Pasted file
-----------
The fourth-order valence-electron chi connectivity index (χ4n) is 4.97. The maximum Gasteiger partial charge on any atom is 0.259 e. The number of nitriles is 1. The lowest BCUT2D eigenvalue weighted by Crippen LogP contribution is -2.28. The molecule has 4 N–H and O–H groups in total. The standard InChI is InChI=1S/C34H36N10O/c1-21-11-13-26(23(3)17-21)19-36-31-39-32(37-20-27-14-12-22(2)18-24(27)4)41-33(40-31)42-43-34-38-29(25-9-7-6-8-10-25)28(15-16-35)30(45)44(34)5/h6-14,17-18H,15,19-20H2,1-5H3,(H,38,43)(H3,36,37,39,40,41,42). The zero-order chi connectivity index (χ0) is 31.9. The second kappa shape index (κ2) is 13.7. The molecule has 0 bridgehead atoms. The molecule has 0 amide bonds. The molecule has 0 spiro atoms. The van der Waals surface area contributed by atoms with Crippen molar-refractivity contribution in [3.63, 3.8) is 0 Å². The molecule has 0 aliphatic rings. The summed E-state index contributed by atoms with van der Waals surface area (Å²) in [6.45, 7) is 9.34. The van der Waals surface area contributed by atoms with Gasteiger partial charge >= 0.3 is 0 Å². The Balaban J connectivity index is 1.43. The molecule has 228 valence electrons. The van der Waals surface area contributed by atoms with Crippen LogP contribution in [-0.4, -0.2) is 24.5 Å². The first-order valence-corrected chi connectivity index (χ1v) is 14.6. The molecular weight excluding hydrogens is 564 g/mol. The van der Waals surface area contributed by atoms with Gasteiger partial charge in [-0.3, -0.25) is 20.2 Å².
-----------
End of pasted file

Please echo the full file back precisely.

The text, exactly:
The fourth-order valence-electron chi connectivity index (χ4n) is 4.97. The maximum Gasteiger partial charge on any atom is 0.259 e. The number of nitriles is 1. The lowest BCUT2D eigenvalue weighted by Crippen LogP contribution is -2.28. The molecule has 4 N–H and O–H groups in total. The standard InChI is InChI=1S/C34H36N10O/c1-21-11-13-26(23(3)17-21)19-36-31-39-32(37-20-27-14-12-22(2)18-24(27)4)41-33(40-31)42-43-34-38-29(25-9-7-6-8-10-25)28(15-16-35)30(45)44(34)5/h6-14,17-18H,15,19-20H2,1-5H3,(H,38,43)(H3,36,37,39,40,41,42). The zero-order chi connectivity index (χ0) is 31.9. The second kappa shape index (κ2) is 13.7. The molecule has 0 bridgehead atoms. The molecule has 0 amide bonds. The molecule has 0 spiro atoms. The van der Waals surface area contributed by atoms with Crippen molar-refractivity contribution in [3.63, 3.8) is 0 Å². The molecule has 0 aliphatic rings. The summed E-state index contributed by atoms with van der Waals surface area (Å²) in [6.45, 7) is 9.34. The van der Waals surface area contributed by atoms with Gasteiger partial charge >= 0.3 is 0 Å². The Balaban J connectivity index is 1.43. The molecule has 228 valence electrons. The van der Waals surface area contributed by atoms with Crippen LogP contribution in [-0.4, -0.2) is 24.5 Å². The first-order valence-corrected chi connectivity index (χ1v) is 14.6. The molecular weight excluding hydrogens is 564 g/mol. The van der Waals surface area contributed by atoms with Gasteiger partial charge in [-0.3, -0.25) is 20.2 Å².